10:00 am -4:00 pm
Contact: Patty White — (406) 444-3609

May 15 -16

"Taking Charge of D/abetes" Conference

Yogo Inn — Lewistown

Contact: Todd Harwell — (406) 444-0593

May 17 -23

National Emergency Medical Services Week

May 20

Brown Bag Lunch Presentation

Speaker: Walt Timmerman

Cogswell Building/Room C-307

12:00 pm - 1:00 pm

Contact: Dr. Mike Spence — (406) 444-1286

May 21

"Lunch with the Director"

Child Support Enforcement Offices

3075 North Montana Avenue — Helena

12:00 pm- 1:00 pm

Contact: Susan Ramsey — (406) 444-0924

May 26

Long-Term Care Town Forum

"Legal Issues for the Elderly: Fraud"

Airs on Montana Public Television

8:00 pm - 9:00 pm

Contact: Debbie Horton — (406) 444-7782

May 27

National Senior Health and Fitness Day

May 27 - 28

Montana Family Planning Council
Cogswell BIdg/Rm C-209 B — Helena
27th : 1 am - 5 pm / 28th : 8 am - noon
Contact: Suzanne Nybo — (406) 444-3775

May 28 - 29

"The Challenge of Permanency"
Best Western Colonial Inn — Helena
;ii 28th: 8:30 am - 4:30 pm / 29th: 8:30 am - 3 pm
III Contact: Gail Clifford — (406) 444-5900

III ^ May 31
^W .World No Tobacco Day

A Message From the Director

Laurie Ekanger
DPHHS Director

Change is good. Change is
good. I've been joking
lately that this is my mantra.
I say it at the start of every
day. Even when I try to
stand still, the world
changes around me. Two
key people with whom I
work every day are moving
on to better opportunities.
Anastasia Burton has
accepted the position of
press secretary to Governor Racicot and
Donna Hansen is taking her talents from the
Director's Office to the DPHHS Human
Resources Office. Change is good for them,
and we will have to work a bit at making this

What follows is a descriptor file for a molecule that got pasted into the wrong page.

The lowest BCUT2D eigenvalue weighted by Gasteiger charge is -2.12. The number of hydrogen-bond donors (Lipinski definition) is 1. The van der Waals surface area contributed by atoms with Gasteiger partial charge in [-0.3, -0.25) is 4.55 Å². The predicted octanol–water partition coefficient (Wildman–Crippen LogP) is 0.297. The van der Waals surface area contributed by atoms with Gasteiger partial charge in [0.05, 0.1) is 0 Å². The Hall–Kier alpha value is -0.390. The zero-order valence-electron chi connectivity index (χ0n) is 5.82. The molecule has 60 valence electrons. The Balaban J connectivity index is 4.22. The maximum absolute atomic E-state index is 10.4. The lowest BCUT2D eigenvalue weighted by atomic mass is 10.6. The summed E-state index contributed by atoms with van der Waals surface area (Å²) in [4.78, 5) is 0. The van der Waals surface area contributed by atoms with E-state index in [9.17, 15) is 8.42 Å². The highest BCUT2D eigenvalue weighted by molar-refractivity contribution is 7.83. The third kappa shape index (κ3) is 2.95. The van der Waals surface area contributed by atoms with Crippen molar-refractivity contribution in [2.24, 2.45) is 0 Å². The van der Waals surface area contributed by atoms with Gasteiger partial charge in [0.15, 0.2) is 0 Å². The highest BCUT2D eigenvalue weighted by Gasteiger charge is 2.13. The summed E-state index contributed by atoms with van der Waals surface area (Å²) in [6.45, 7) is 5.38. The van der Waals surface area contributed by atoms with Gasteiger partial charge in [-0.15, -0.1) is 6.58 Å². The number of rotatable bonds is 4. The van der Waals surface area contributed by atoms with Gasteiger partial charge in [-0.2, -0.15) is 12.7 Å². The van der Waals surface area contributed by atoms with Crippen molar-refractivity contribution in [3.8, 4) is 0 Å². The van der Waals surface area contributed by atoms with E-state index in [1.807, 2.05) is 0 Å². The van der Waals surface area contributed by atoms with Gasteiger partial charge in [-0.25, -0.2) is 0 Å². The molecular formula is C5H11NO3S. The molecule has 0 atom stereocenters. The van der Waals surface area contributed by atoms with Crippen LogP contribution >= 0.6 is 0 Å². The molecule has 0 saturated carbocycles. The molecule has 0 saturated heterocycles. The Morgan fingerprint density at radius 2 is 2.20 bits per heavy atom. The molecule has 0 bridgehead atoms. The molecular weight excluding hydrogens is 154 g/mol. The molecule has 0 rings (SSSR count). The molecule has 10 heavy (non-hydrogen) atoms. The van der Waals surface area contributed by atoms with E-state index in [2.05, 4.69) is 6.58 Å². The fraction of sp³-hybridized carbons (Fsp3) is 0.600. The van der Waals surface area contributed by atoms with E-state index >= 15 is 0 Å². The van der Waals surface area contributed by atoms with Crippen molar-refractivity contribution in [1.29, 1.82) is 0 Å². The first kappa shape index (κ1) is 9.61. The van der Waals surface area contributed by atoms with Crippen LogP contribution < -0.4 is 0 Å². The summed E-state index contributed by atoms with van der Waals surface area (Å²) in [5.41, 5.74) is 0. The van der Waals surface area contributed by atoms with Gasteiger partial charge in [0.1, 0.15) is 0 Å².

change good for us.

Making change work was on my mind
recently when Child and Family Services
Division hosted an interdisciplinary discussion
on welfare reform for our department in
Helena. The turnout was wonderful! People
from vocational rehabilitation, public health,
chemical dependency, family planning, child
support enforcement, and others came to

offer suggestions and to help make welfare
reform work for the public. 1 thought, "This
was why the DPHHS was created - to give us
means and opportunity to bring out the best
in all our programs toward common goals."
Our next interdisciplinary discussion topic will
be the Children's Health Insurance Plan
(CHIP), hosted by Health Policy and Services

One of the neat things about living in a fast
changing world is the opportunity to find and
use new tools (automation, equipment,
treatments, processes, etc.) to better serve
our customers. To help us accomplish this,
two DPHHS training committees, the
Leadership Training Committee and the New
Employee Training Committee, will make
recommendations for teaching us essential
skills we all need to work successfully.

I think the key to making change a good
thing is the effect it has on our customers.
Our department serves customers to improve